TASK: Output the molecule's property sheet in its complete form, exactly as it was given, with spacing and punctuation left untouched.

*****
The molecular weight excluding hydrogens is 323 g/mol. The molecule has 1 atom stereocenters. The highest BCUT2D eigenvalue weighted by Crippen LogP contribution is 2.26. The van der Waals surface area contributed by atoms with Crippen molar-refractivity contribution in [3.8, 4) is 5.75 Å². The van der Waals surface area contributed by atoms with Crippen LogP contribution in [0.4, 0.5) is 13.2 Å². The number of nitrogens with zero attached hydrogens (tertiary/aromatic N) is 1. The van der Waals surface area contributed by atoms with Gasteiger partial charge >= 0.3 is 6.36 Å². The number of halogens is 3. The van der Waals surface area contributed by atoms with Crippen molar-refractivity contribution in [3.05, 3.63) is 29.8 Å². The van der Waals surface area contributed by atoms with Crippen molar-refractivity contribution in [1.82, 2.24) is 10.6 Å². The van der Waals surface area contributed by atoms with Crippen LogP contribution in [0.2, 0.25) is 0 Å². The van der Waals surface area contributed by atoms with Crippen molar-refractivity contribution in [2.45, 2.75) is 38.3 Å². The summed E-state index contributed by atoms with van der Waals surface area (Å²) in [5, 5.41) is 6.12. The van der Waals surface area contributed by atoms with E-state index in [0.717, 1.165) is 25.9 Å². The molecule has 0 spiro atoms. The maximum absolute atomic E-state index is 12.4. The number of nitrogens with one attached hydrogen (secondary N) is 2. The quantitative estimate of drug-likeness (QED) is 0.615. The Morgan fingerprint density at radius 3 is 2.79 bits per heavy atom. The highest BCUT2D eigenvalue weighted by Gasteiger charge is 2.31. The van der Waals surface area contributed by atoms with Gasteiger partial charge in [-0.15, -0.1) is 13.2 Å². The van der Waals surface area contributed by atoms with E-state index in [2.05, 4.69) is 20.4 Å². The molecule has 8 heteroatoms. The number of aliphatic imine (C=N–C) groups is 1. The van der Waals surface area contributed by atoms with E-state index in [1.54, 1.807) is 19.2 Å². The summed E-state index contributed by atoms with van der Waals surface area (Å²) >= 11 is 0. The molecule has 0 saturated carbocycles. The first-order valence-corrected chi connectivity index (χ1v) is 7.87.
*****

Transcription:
The molecular weight excluding hydrogens is 323 g/mol. The molecule has 1 atom stereocenters. The highest BCUT2D eigenvalue weighted by Crippen LogP contribution is 2.26. The van der Waals surface area contributed by atoms with Crippen molar-refractivity contribution in [3.8, 4) is 5.75 Å². The van der Waals surface area contributed by atoms with Crippen LogP contribution in [0.4, 0.5) is 13.2 Å². The number of nitrogens with zero attached hydrogens (tertiary/aromatic N) is 1. The van der Waals surface area contributed by atoms with Gasteiger partial charge >= 0.3 is 6.36 Å². The number of halogens is 3. The van der Waals surface area contributed by atoms with Crippen molar-refractivity contribution in [3.05, 3.63) is 29.8 Å². The van der Waals surface area contributed by atoms with Crippen molar-refractivity contribution in [1.82, 2.24) is 10.6 Å². The van der Waals surface area contributed by atoms with Crippen LogP contribution in [0.2, 0.25) is 0 Å². The van der Waals surface area contributed by atoms with Crippen molar-refractivity contribution in [2.45, 2.75) is 38.3 Å². The summed E-state index contributed by atoms with van der Waals surface area (Å²) in [5, 5.41) is 6.12. The van der Waals surface area contributed by atoms with E-state index in [0.717, 1.165) is 25.9 Å². The molecule has 0 spiro atoms. The maximum absolute atomic E-state index is 12.4. The number of nitrogens with one attached hydrogen (secondary N) is 2. The quantitative estimate of drug-likeness (QED) is 0.615. The Morgan fingerprint density at radius 3 is 2.79 bits per heavy atom. The highest BCUT2D eigenvalue weighted by Gasteiger charge is 2.31. The van der Waals surface area contributed by atoms with Gasteiger partial charge in [-0.15, -0.1) is 13.2 Å². The van der Waals surface area contributed by atoms with E-state index in [2.05, 4.69) is 20.4 Å². The molecule has 8 heteroatoms. The number of aliphatic imine (C=N–C) groups is 1. The van der Waals surface area contributed by atoms with E-state index in [1.54, 1.807) is 19.2 Å². The summed E-state index contributed by atoms with van der Waals surface area (Å²) >= 11 is 0. The molecule has 0 saturated carbocycles. The first-order valence-corrected chi connectivity index (χ1v) is 7.87.